- Lead-based paint
- Lead pipe and solder
- Fluorescent tubes and bulbs
- Mercury switches and thermostats
- Paints, solvents, or pesticides
- PCB-containing transformers or light ballasts
- PCB-containing paint or caulking
- Radionuclide-containing smoke detectors and exit signs
- Refrigerants from air conditioning units.
Alaska does not have any landfills permitted to accept regulated hazardous wastes. However, if you qualify as a conditionally exempt small quantity generator (CESQG) under RCRA you may be allowed to dispose of RCRA hazardous wastes at a permitted Class I or II landfill. Small rural landfills (Class III) are not allowed to accept CESQG waste. Contact your local landfill to determine if they accept CESQG waste, or contact the ADEC Solid Waste Program office for assistance.
Controlled burning of woody debris and clean wood from construction, demolition, or land clearing projects is allowable in most areas of Alaska. For C&D, “woody debris” means tree limbs, branches, brush, stumps, or foliage that has been cut or cleared from the land; “clean wood” means dimensional lumber that has not been treated with a paint, glue, or preservative. Burning of other C&D is prohibited as it has the potential to create toxic or acid gases. All burning must be conducted in accordance with the requirements of the Alaska Department of Natural Resources (ADNR) Division of Forestry or the Bureau of Land Management (BLM), the ADEC Division of Air Quality, and any local regulations. In addition, the burn may not create a nuisance or a human health hazard.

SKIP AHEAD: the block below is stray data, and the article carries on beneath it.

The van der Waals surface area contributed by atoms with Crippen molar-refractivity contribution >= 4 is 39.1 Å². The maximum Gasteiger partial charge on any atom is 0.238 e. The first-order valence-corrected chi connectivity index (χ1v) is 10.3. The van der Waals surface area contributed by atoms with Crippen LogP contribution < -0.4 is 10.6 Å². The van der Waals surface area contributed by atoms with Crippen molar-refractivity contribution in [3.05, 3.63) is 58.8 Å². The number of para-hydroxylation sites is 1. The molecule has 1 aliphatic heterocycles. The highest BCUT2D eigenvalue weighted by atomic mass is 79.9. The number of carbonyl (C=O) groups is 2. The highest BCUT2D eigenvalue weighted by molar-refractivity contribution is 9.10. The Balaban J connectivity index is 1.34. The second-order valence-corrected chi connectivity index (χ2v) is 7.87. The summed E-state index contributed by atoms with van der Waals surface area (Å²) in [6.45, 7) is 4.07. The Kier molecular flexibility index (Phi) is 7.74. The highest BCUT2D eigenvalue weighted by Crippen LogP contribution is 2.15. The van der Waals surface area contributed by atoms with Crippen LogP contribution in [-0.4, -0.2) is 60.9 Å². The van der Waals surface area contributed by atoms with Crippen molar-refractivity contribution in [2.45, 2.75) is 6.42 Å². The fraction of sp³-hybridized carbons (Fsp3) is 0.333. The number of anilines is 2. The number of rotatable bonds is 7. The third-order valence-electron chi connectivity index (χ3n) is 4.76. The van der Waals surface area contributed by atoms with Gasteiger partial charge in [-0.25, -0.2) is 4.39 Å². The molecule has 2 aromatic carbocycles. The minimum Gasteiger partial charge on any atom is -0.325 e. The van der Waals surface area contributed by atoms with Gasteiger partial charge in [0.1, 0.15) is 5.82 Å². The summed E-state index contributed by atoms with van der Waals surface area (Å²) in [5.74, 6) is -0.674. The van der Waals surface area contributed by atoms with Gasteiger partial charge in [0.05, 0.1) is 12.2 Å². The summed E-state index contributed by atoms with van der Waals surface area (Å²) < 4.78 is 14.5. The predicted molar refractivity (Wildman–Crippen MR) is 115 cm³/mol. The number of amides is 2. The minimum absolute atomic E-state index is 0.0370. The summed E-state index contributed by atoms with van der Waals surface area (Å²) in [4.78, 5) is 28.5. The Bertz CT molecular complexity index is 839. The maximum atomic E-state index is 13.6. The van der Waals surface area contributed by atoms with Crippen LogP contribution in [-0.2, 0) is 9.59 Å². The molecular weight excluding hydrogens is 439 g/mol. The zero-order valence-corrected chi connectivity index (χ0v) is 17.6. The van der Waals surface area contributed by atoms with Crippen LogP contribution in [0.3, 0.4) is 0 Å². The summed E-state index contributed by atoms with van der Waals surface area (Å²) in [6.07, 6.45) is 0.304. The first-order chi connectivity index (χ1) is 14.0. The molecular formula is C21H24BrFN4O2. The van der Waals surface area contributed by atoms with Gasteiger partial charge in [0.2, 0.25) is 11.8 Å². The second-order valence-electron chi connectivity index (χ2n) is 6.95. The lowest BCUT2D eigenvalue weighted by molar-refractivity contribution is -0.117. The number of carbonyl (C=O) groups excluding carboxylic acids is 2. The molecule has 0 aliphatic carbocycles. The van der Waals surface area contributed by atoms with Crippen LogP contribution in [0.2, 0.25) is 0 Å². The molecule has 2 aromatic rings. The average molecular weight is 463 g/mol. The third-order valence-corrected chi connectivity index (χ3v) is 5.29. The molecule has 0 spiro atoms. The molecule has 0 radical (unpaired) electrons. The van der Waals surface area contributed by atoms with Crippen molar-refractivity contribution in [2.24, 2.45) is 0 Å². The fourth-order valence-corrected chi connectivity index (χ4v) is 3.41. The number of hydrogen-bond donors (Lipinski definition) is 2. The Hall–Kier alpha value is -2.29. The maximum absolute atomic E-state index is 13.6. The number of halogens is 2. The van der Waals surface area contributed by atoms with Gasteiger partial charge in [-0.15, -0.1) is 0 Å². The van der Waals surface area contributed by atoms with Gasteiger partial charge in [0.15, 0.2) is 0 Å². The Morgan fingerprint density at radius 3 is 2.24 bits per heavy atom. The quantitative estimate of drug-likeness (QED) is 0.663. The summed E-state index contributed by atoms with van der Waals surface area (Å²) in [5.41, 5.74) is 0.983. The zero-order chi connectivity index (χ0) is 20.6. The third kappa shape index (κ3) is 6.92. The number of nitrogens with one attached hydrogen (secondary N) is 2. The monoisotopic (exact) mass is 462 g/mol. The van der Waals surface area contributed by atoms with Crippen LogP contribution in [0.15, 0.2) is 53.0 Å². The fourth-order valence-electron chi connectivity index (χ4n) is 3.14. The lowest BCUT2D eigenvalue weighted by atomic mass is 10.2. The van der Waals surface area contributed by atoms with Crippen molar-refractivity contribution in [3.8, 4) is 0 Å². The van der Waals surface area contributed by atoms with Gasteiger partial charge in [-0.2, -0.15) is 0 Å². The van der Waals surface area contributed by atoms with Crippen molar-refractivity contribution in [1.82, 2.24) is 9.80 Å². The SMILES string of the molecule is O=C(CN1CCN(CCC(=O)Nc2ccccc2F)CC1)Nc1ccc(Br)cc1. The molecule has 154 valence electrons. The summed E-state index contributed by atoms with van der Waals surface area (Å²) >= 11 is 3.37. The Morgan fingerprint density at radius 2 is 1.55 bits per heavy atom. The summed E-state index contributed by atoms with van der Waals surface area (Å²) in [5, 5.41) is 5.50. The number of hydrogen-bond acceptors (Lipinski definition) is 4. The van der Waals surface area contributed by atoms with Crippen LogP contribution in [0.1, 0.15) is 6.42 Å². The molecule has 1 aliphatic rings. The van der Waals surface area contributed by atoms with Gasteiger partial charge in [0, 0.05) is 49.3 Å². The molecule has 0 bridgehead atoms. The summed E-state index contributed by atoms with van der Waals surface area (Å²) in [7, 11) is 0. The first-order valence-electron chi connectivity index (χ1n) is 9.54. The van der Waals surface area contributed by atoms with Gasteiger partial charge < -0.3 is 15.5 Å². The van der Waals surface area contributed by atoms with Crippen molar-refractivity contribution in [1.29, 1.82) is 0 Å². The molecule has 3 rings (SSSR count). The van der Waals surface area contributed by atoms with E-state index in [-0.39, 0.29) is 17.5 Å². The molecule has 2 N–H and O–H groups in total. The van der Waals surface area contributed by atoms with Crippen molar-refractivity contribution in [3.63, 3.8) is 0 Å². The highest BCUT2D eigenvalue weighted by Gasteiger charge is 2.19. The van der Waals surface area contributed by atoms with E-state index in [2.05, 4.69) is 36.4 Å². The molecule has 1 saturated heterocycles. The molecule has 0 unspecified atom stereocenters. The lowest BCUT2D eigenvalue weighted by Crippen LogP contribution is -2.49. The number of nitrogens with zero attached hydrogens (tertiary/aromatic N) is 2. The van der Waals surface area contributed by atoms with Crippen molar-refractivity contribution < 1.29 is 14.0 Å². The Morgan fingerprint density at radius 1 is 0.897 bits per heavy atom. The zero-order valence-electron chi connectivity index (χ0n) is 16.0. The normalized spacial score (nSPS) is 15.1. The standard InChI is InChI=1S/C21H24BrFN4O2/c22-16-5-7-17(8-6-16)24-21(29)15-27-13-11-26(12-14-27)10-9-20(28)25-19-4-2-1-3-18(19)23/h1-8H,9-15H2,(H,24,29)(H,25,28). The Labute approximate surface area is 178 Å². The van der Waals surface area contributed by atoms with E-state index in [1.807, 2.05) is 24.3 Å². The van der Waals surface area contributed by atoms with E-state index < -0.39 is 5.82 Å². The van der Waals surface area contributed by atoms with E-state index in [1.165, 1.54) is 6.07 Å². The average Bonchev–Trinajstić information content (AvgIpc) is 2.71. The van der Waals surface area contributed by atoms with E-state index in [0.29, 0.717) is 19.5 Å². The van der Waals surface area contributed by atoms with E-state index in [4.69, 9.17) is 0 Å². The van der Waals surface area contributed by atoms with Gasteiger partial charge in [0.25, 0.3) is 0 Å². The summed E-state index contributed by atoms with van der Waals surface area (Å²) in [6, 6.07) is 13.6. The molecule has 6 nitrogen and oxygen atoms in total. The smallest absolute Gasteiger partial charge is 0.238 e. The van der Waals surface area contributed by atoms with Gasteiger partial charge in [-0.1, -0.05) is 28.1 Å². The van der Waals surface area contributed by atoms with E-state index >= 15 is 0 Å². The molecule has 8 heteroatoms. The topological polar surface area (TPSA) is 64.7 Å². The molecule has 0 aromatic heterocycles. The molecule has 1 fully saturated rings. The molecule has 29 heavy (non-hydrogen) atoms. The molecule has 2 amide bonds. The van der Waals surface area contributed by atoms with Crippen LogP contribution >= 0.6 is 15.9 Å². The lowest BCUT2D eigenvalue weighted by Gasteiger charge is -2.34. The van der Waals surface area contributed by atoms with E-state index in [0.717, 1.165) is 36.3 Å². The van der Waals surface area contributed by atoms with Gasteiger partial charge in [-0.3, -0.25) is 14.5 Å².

Ash from the burning of clean wood or mixed materials is a solid waste and must be disposed in a permitted landfill. You will need to contact your local landfill for disposal requirements. Ash solely from the burning of woody debris is not a solid waste and is not required to be disposed in a landfill. For more information on burning requirements, consult the ADNR Division of Forestry or the ADEC Division of Air Quality - Open Burn Information.
Disposal of ACM and Non-Hazardous C&D
All other non-hazardous C&D and ACM must be disposed in a landfill permitted to accept the waste. Most municipal landfills will accept C&D, and a number of C&D monofills are operated in the state for commercial disposal. It is important to contact landfills directly to determine your disposal options and costs early in the planning process. Most small rural landfills (Class III) cannot accept ACM. In a remote location where no disposal options are available, you may choose to apply to ADEC for a permit or authorization to construct and operate a project-specific landfill.
For a remote project, you may apply for a one-time disposal authorization. These authorizations are limited to project locations that do not have year-round access to a system of connected roads with a total length of 100 miles or more, or where all permitted landfills are more than 100 road miles away or have refused, in writing, to accept the waste. ADEC provides two types of one-time authorizations for remote C&D projects: